By any standard measure, Neil Parrott's place in Maryland politics ought to be toward the very bottom. He's a freshman Republican delegate in a very blue state, without pedigree or government connections.
Yet through dogged organizing and clever use of technology, this tea party leader from Hagerstown has turned a little-used provision of the Maryland Constitution into a tool capable of overturning chunks of the ruling Democrats' legislative agenda.
Parrott, a University of Maryland-trained traffic engineer, developed a website that makes it much easier to collect the 56,000 valid signatures needed to petition a law to referendum in Maryland. As a result, three laws are headed to voters in November — laws to legalize same-sex marriage, allow some illegal immigrants to pay in-state tuition, and create a new congressional map.
It's the first time in 20 years that any law has been petitioned to the Maryland ballot.
By showing that the referendum process can be mastered, Parrott is shifting the balance of power in Annapolis and offering his party a path to relevance that it has lacked since GOP Gov.Robert L. Ehrlich Jr. left the State House. Maryland Republicans crowned Parrott their Man of the Year at their spring convention.
"He is the person most responsible for what is potentially the most significant change in our democracy for decades," said Del. Steve Schuh, an Anne Arundel County Republican.
"It is clear that Neil is one of the most powerful people in Maryland," said Del. Sam Arora, a Montgomery County Democrat.
In a move that made some in his own party uneasy, he wrote a letter in 2005 to the editor of his local newspaper arguing that HIV-positive patients should be tattooed "in a spot covered by a bathing suit" before being given life-saving medications. The mark would serve as a warning so potential sex partners would not unknowingly become infected, Parrott said.
"An effective way to enforce the consistency of the tattoo would be to provide medicine to the infected individual only after they have received the HIV tattoo," he wrote in the letter. He noted that three sometimes-warring Democratic leaders — the governor, House speaker and Senate president — must agree to pass a law in Annapolis. "It just takes Neil to stop it in its tracks," Arora said.
Parrott, 41, says his goal is to tame the state's Democratic establishment so it won't pass legislation that he says most Marylanders oppose. "If bills are passed that don't go against the will of the people, well, there won't be a need for a referendum," he said. "That is what I hope happens: We will bring some reasonableness back to Annapolis and some common sense."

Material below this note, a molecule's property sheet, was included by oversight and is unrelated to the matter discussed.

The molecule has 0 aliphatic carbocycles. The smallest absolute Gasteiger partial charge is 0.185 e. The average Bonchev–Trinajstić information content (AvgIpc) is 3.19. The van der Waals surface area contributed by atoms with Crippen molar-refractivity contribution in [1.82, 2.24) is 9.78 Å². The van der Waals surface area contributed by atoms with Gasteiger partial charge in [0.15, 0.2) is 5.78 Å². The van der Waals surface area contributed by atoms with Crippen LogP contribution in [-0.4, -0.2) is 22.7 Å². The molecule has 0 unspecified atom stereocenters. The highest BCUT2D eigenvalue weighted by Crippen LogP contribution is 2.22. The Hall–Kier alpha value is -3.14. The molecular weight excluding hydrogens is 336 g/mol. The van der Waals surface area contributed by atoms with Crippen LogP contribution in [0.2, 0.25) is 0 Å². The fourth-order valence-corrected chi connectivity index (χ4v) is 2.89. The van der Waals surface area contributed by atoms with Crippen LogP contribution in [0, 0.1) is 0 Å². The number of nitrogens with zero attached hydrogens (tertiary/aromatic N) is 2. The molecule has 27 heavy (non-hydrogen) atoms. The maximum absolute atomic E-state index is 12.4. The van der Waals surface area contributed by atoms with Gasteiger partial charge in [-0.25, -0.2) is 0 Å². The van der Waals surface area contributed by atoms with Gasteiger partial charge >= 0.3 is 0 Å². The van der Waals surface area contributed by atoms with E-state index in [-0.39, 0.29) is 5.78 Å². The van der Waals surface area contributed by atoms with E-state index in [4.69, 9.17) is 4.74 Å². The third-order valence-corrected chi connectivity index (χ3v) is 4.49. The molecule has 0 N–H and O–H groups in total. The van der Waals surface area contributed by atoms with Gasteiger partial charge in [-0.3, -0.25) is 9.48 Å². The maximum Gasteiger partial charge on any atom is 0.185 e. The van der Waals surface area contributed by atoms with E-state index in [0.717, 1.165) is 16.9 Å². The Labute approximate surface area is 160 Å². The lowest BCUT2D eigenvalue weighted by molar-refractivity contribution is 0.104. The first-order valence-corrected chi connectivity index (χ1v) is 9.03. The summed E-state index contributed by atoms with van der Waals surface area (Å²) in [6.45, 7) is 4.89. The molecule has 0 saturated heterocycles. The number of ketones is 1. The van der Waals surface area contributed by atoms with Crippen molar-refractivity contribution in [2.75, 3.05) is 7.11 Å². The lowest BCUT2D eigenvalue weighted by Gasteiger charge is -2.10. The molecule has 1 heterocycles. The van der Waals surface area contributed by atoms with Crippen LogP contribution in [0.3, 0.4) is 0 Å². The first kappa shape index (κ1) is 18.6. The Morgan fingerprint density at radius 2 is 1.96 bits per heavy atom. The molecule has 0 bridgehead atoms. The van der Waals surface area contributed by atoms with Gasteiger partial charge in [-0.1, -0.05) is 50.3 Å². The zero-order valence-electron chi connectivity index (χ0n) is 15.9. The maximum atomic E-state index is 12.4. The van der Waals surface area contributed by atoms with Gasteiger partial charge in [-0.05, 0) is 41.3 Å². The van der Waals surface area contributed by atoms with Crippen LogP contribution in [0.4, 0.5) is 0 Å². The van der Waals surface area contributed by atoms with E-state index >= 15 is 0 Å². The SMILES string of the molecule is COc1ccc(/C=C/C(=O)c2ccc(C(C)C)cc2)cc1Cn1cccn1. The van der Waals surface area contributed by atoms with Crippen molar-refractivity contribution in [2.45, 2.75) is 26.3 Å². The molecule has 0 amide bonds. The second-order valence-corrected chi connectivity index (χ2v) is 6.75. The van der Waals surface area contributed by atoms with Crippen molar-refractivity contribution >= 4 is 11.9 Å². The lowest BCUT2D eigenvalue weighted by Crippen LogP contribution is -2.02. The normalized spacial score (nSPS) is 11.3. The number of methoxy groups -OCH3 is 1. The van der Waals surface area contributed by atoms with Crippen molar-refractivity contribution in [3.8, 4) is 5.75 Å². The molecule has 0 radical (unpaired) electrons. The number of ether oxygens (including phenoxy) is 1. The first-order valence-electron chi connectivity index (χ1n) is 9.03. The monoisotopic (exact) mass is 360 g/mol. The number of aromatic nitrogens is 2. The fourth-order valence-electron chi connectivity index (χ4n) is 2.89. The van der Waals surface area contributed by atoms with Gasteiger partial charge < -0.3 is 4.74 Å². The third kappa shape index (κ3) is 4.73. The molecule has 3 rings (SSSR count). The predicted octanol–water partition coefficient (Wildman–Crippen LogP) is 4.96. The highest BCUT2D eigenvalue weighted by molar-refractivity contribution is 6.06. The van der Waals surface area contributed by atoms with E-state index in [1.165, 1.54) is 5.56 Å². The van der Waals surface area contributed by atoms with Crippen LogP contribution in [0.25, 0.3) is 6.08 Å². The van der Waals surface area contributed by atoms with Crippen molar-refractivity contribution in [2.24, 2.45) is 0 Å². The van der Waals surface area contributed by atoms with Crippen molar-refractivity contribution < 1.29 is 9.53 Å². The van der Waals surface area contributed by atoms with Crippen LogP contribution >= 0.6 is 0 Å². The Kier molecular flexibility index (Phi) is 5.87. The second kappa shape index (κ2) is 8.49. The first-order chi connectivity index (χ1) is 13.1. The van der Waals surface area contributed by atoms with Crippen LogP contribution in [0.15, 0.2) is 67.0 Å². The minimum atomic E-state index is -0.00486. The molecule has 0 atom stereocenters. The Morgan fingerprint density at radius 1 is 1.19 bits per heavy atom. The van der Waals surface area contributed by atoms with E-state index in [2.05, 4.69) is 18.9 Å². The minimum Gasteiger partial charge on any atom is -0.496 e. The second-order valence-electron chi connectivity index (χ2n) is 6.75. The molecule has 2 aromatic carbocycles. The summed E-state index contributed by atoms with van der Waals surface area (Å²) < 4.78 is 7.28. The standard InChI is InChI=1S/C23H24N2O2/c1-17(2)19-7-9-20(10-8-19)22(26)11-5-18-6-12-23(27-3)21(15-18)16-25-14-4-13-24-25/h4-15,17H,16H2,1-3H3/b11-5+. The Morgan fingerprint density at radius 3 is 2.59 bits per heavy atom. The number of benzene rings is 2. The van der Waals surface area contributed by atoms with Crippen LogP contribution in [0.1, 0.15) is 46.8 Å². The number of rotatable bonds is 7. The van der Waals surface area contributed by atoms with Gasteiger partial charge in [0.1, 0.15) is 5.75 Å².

His website gives wider access to the petitions at the center of any referendum effort. People can print the petitions and mail them in, though Democrats are challenging the legality of this in a complaint filed Tuesday. The site also features an online tool that allows signators to check their names against the voter rolls. This makes sure they sign exactly as they are registered, helping ensure that the signature will be ruled valid.
The site is credited by many with helping opponents of all three measures win a spot on the ballot.
Parrott's success hasn't always sat well with other Republicans. Four-term Baltimore County Del. Patrick McDonough, who had been the go-to Republican in Annapolis on immigration issues, has complained that the freshman has received too much credit for challenging the immigration tuition law.
The GOP establishment was not initially behind Parrott last year when he set out to challenge the in-state tuition law, called the DREAM Act. He recalls that one prominent Republican predicted the challenge would fail and hurt the party.
House Republican leader Anthony O'Donnell did not respond to multiple requests for comment for this article. O'Donnell's deputy, Del. Jeannie Haddaway-Riccio of the Eastern Shore, acknowledged that Parrott started without establishment support.
"That is one of the great things about new lawmakers," Haddaway-Riccio said. "They have the energy and determination to change things and not listen when people say you can't do it."